THE COMPTROLLER GENERAL OF THE REPUBLIC
American Declaration: Article XXXIII. It is the duty of every person to obey the law and other legitimate commands of the authorities of his country and those of the country in which he may be.
1. In each of our first two reports, the Commission included a chapter in which we examined the situation of the Office of the Comptroller General of the Republic.1 It is worthwhile recalling that in these reports, we expressed our opinion that virtually nothing remains of the essential nature of the institution, in light of the extraordinary broadening of the category of so-called “exempt decrees,” which was achieved through Resolution 1.100 of the Comptroller General, dated November 10, 1973, in consequence of which these “exempt decrees” bypass the procedure of examination of constitutionality (toma de razón) exercised by the Office of the Comptroller.2
2. In view of the importance of the Office of the Comptroller General as custodian of the actual observance of the law, the Commission wrote to the Government of Chile on October 20, 1975, requesting, among other things, a copy of the text of the aforementioned Resolution Nº 1.100. The Government did not reply to this request.3
3. In order to prepare the present report, we sent a new note to the Government of Chile on December 6, 1976, in which we repeated our interest in obtaining a text of the said Resolution 1.100 and amendments to it, and the constitutional or legal grounds on which it was based. We also requested it to report whether, subsequent to our second report, any rules had been issued altering the legal regimen of the Office of the Comptroller General of the Republic.
4. In a note dated January 24, 1977, the Government of Chile forwarded the following information:
The process of examination of constitutionality (toma de razón) is regulated in a general way by Law 10.336, the revised text of which was set by decree Nº 2421 of 1964, of the Treasury. Article 1 of this legal corpus in fact states that one of the functions of the Office of Comptroller General of the Republic is “to pronounce on the constitutionality and legality of the supreme decrees and of the resolutions of the Chiefs of the Services, which should be reviewed” by this agency. Article 10 of this law contains detailed standards on the manner in which the power in question should be exercised, particularly on questions of time-limits, representation, insistence, exemption and urgency.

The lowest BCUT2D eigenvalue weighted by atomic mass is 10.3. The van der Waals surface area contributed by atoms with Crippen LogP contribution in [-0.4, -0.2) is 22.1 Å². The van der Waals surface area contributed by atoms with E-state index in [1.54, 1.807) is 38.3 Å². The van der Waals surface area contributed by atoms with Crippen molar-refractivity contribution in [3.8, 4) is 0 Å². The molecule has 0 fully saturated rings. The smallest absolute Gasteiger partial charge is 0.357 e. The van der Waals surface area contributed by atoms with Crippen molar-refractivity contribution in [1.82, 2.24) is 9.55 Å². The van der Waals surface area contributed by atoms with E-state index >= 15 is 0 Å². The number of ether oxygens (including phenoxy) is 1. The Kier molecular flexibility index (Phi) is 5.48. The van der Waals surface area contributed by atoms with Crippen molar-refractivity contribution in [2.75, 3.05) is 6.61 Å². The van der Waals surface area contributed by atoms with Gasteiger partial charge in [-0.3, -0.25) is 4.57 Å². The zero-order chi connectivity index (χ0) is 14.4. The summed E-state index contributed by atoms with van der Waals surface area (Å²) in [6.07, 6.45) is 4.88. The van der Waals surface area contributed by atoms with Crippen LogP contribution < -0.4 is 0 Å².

However, it should be recalled that the Political Constitution of 1925 does not refer to the process of examination of constitutionality except with regard to decrees with force of law; for these latter, review is established in paragraph five, Nº 15 of its Article 44, which was added by the constitutional reform of 1970. In addition, several legal precepts repeat the general principle of prior review of legality for certain specific cases.
It must be pointed out that apart from the amendment to Article 16 of Law 10.336 contained in Decree-Law Nº 38 of 1973, it is a general rule that the State Services are subject to examination by the Office of the Comptroller General of the Republic, so that the allusion made in articles 1 and 10 of the said law to those decrees and resolutions “that should be examined by the Comptroller” in fact covers the majority of the documents that refer to administrative actions.
As regards exemption from prior review of legality, paragraph five of Article 10 previously mentioned empowers the Comptroller General to exempt one or more of the Ministries or Services from the procedure of examination of those supreme decrees and resolutions that refer to matters he does not consider essential.
Exercising this power, the Comptroller General issued resolution 1.100 on November 8, 1973 to replace resolution 522, of October 15, 1970, which dealt with the same question. The aforementioned act in the first instance exempts from the process of examination of constitutionality (toma de razón) decrees and resolutions dealing with matters not contemplated in the act. In other words, the administrative acts subject to preventive examination of their legality are those which refer to matters listed in resolution 1.100 and in addition, all the decrees signed by the President of the Republic, and the regulations and amendments thereto, as established in articles 1 and 8 of that text. Consequently, decrees and resolutions dealing with other matters are not subject to this process, without prejudice to the controls operating while the Comptroller General is away, mentioned in the same resolution.